Wasps carry grass… and other things

While cleaning my windows today, I removed the screens and made an unpleasant discovery. Some insect had wedged bits of material into little nests around the edges of two window screens. I brushed it off, noticing that each nest looked like brown dried grass with a bright green squishy center. Then I looked more closely at what plopped onto the ground. The bright green bits looked like baby grasshoppers. Were they grasshopper nests? (In the windows?!)

Then a wasp flew up… carrying one of the bright green grasshopper like things, which was a bit larger than it was! It flew to where the screen had been and kept bumping along the window frame looking for the nesting site (presumably). Was it food? What? This is exactly what it looked like:

Some googling brought me to this description of the grass-carrying wasp, an insect I’d never heard of. Apparently they bite off bits of grass to wedge them in “cavities.” They then hunt for tree crickets. When they find a cricket, they sting it, paralyze it, and carry it off to sequester in a grass-lined nest, then lay an egg on it. When the egg hatches, the larva can immediately start eating the cricket. I was nauseated by the description, yet simultaneously felt bad at having cleaned out all the nests, after reading the very sympathetic description of this “beneficial wasp” at the above link. (Apparently ridding the trees of crickets that feast on them is good, and the wasps are also pollinators and not aggressive.)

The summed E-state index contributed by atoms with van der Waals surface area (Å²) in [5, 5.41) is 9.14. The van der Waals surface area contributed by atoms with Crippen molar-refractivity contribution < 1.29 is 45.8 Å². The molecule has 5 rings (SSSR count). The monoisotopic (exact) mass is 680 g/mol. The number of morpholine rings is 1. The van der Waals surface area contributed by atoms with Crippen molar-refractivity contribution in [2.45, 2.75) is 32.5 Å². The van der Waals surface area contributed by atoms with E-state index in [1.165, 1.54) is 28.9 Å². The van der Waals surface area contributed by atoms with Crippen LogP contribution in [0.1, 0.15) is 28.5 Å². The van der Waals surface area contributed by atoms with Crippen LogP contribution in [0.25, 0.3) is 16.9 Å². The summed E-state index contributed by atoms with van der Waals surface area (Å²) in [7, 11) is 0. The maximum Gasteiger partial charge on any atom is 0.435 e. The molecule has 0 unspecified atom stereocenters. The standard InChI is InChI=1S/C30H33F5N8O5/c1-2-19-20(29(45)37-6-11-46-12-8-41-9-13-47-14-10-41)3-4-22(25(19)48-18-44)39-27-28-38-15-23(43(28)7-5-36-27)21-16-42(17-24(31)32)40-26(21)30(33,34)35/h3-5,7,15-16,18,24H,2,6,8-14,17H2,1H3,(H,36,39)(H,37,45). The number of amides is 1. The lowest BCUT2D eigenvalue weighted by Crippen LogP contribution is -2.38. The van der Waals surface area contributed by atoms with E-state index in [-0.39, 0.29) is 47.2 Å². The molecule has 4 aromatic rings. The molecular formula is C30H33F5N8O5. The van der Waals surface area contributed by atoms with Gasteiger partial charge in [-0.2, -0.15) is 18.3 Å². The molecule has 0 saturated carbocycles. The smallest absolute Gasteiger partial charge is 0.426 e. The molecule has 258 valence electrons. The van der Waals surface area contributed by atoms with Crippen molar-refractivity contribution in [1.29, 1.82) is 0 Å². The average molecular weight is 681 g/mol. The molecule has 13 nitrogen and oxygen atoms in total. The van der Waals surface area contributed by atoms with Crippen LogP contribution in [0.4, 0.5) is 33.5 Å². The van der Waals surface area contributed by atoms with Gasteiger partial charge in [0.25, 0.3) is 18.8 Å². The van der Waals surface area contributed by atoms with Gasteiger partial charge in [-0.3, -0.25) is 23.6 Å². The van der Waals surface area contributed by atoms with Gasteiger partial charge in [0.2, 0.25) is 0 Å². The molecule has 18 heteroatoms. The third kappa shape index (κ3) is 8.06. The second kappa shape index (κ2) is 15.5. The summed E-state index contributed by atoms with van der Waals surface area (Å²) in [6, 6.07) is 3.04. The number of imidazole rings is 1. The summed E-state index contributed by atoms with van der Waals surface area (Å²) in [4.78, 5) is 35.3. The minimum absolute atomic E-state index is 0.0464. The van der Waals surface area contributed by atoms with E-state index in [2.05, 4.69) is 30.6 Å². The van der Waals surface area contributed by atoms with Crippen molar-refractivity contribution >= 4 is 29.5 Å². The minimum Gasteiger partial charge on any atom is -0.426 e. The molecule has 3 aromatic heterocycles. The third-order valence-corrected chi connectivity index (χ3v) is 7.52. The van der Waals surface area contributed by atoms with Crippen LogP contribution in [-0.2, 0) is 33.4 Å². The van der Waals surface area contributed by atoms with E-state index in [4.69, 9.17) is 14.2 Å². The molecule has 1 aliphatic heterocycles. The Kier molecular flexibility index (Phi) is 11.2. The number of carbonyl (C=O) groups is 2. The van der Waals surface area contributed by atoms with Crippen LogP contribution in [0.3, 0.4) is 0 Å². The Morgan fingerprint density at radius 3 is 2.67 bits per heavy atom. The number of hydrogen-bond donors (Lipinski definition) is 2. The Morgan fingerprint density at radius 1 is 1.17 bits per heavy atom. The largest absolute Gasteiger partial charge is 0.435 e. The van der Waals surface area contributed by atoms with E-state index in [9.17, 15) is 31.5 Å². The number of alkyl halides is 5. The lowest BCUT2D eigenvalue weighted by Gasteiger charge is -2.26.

Still, I don’t really want them in my windows! And I think my forest offers many other hollow woody crevices for the wasps to populate. To me the most salient part of their behavior is the cricket-hunting, paralysis, and egg-laying, but I guess the grass nesting is kind of interesting too (it’s not just for the birds!). I hope they enjoy feasting on the local tree crickets!

Post a Comment

I knew this already. I learned something new!